What was surprising is how terrible it is at controlling flare and ghosts. You will get a huge blue blob and strong flare when aimed at the sun. Even if it’s just outside of your frame it’s able to cover your frame with a milky-haze. It won’t help at all even if you stop the iris down, you’ll eliminate some of the flare but the ghosts will start to look defined.

(Click to enlarge)

The quality of the bokeh is quite pleasing in most instances but this can also exhibit clumpy-looking details if you’re not careful. Shooting with this wide-open prevents this from happening. I consider this to be better than all the 6-bladed versions, its 7-sided iris helps in making the bokeh’s character a lot smoother specially when stopped-down and focused mid-way around 10m.

(Click to enlarge)

Chromatic aberration can be observed and is quite high wide-open on parts that are overblown. It’s gone by f/5.6 so you won’t see it at f/8. Being careful with your exposure helps a bit if you have overblown areas in the scene but it couldn’t be helped sometimes. Spherical aberration can also be observed but it’s not unpleasant at all, I don’t mind it.

This was shot to exhibit chromatic aberration, a worst-case scenario. This is how bad it could be when you didn’t expose your photo properly, you’ll get overblown parts of your scene looking purplish.

(Click to enlarge)

Sharpness is quite good wide-open at the center and the corners don’t look bad at all, too. Resolution seems adequate for most cases. Stopping it down improves the resolution quite a bit so you’ll get better center and corners, it is now able to support its sharpness better at f/5.6. Performance appears to peak at the center and the corners look better. Stopping it down to f/8 won’t improve the center by much but the corners will still improve a bit. This is a sharp lens according to my observations. The spherical aberration and lack of some contrast wide-open hides the fact that it’s sharp, this will depend on your scene if it’s backlit or not. In ideal situations you won’t notice any drop in contrast wide-open and you’ll get sharp, saturated photos wide-open.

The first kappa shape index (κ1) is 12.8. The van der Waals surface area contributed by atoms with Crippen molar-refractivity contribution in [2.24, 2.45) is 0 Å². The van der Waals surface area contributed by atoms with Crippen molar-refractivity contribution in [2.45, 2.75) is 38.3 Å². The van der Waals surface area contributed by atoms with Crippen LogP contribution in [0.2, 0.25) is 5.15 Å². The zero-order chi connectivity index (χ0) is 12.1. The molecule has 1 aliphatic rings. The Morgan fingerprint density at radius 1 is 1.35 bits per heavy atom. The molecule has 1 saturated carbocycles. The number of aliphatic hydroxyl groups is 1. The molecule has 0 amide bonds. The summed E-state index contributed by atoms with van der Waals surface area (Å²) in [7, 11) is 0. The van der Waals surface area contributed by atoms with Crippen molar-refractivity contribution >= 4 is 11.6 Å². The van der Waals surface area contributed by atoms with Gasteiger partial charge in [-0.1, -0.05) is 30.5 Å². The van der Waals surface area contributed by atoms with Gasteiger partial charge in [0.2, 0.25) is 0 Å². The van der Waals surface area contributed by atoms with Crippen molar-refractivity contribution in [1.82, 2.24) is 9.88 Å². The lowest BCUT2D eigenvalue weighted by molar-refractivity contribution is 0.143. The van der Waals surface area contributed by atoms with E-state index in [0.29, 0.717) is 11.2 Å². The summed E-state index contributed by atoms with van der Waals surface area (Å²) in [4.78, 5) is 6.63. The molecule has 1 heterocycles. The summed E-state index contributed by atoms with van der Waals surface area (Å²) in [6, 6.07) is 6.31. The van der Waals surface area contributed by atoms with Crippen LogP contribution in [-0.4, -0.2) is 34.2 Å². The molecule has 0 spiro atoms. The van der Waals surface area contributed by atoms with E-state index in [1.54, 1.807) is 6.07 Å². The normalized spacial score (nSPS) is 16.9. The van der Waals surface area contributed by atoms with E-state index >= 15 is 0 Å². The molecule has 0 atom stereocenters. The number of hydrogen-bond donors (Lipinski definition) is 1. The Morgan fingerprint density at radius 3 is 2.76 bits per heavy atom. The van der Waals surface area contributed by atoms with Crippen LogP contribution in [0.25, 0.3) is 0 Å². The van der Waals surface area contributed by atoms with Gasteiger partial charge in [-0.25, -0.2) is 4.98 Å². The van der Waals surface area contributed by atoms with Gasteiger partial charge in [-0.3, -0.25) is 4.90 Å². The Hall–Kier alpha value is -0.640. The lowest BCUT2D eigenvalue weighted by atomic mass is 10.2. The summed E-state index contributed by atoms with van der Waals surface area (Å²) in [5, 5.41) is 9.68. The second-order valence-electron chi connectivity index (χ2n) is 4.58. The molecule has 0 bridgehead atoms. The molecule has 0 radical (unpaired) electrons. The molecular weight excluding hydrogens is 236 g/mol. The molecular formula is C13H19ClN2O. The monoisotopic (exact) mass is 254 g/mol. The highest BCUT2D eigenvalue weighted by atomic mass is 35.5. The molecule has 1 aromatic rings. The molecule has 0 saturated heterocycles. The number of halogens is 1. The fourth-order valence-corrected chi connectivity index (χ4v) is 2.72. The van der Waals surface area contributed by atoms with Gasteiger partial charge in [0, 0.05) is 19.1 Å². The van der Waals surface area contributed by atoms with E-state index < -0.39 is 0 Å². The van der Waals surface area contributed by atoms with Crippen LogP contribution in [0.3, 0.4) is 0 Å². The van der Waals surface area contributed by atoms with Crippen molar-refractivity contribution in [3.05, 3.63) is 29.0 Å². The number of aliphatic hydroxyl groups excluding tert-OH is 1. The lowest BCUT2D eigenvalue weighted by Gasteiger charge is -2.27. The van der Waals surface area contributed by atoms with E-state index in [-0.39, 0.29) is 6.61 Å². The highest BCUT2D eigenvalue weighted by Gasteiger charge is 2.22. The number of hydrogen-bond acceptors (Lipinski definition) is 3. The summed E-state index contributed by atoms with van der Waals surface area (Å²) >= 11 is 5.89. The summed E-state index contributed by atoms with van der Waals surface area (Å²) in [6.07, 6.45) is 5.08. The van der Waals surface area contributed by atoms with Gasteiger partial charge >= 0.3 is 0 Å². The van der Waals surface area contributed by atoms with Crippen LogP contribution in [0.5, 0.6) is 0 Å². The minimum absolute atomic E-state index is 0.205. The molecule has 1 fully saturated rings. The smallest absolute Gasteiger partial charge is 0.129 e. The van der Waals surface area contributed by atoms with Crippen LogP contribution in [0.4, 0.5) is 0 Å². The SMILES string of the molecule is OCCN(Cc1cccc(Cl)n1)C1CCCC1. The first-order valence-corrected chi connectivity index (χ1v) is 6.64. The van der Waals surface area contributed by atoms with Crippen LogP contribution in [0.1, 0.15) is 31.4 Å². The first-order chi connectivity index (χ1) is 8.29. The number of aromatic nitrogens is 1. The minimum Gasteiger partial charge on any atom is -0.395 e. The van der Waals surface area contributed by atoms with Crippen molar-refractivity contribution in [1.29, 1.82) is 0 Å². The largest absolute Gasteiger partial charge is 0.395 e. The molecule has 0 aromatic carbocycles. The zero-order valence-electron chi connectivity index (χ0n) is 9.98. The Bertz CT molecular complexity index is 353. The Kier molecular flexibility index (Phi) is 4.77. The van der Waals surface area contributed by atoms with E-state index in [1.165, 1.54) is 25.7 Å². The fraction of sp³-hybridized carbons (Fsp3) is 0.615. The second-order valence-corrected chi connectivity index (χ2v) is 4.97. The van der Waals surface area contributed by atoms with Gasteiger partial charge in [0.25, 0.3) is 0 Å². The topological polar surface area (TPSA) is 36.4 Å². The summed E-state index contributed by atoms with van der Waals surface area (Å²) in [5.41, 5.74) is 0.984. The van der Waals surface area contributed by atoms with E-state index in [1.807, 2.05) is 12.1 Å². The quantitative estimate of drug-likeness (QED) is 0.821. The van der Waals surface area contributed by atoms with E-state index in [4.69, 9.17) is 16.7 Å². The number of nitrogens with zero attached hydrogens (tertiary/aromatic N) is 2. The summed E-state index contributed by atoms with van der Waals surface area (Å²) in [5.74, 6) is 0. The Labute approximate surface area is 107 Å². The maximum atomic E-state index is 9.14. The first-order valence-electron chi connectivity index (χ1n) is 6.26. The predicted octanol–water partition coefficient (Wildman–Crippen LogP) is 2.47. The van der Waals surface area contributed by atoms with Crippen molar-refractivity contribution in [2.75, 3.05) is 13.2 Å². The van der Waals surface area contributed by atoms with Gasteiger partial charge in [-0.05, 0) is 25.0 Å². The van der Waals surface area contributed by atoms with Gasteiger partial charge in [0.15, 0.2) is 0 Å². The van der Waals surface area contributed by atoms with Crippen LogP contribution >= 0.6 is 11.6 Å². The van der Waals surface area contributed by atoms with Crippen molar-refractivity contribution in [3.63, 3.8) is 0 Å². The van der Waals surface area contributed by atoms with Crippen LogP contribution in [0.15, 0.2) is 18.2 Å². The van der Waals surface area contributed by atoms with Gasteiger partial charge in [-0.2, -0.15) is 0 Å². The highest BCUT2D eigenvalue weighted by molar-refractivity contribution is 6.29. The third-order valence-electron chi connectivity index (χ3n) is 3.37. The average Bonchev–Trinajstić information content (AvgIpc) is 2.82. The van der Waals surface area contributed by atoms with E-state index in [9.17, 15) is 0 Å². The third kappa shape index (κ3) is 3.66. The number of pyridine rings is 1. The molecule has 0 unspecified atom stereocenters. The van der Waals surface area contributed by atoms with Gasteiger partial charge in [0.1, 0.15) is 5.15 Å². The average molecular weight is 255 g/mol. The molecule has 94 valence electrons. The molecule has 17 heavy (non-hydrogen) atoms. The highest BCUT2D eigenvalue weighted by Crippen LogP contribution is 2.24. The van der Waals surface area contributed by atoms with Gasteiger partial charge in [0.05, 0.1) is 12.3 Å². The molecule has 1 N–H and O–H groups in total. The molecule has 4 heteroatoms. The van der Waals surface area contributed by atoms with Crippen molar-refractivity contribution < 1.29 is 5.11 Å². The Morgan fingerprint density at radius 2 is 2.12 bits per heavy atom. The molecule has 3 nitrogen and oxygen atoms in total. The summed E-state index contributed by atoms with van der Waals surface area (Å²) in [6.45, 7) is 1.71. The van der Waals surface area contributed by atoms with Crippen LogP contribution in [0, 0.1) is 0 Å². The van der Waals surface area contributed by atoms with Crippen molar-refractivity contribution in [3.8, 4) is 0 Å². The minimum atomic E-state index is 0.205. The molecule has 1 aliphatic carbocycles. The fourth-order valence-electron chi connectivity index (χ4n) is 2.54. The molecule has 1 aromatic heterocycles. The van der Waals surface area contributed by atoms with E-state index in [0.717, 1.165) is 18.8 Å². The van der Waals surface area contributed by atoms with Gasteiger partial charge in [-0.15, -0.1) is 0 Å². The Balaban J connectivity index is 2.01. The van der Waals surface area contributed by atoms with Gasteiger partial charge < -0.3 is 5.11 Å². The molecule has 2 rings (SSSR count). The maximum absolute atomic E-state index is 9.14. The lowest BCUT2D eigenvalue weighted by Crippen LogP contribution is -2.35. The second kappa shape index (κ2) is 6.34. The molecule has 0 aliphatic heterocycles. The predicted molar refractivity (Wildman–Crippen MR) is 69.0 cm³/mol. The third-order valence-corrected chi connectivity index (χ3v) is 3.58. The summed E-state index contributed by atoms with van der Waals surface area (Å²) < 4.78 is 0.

The low-levels of distortion means that it’s a great lens for shooting art and architecture. This is certainly a lovely lens, I was surprised by how well the image quality is since I was not expecting it to be a lot better than the older version it replaced.

It’s great for taking candid photos. You couldn’t frame it like this with a lens that’s wider than 100mm. Less foreshortening means that you could flatten your composition more which you can use for storytelling.

Sharpness is quite good, even wide-open near the corners. It’s impressive, I don’t think I need to stop this down just to get sharper details.

Resolution is adequate wide-open, it’s not lacking but it could still improve.

(Click to enlarge)

Here are more photos that I took with my Nikon Z6. I was thinking that my Nikon Z6 would out-resolve it but it seems that it could handle it well. It’s a nice lens despite being tagged as a cheaper option to the faster f/2.8 ones. It will still be capable of taking great photos for more years to come.

Let’s now see how it performs with film. Film has a unique look that is hard to replicate with a digital camera because grain reacts differently to light. It can either mask or amplify a lens’ flaws. Since this was originally made for use with film it’s best that we judge this with its intended medium. This will give us a better assessment of how it really performs. These were shot with my Nikon F4 loaded with Kodak Color Plus 200.

Its bokeh quality is quite good wide-open, the focus-transition is smooth but it can sometimes exhibit rough-looking artifacts if you are not careful. Don’t worry, you won’t get that in most cases unless you’re doing it really wrong.

Sharpness is amazing wide-open and the resolution is quite nice with film. I love how sharp the center is, contrast is nice throughout the whole aperture range. Saturation is excellent, too.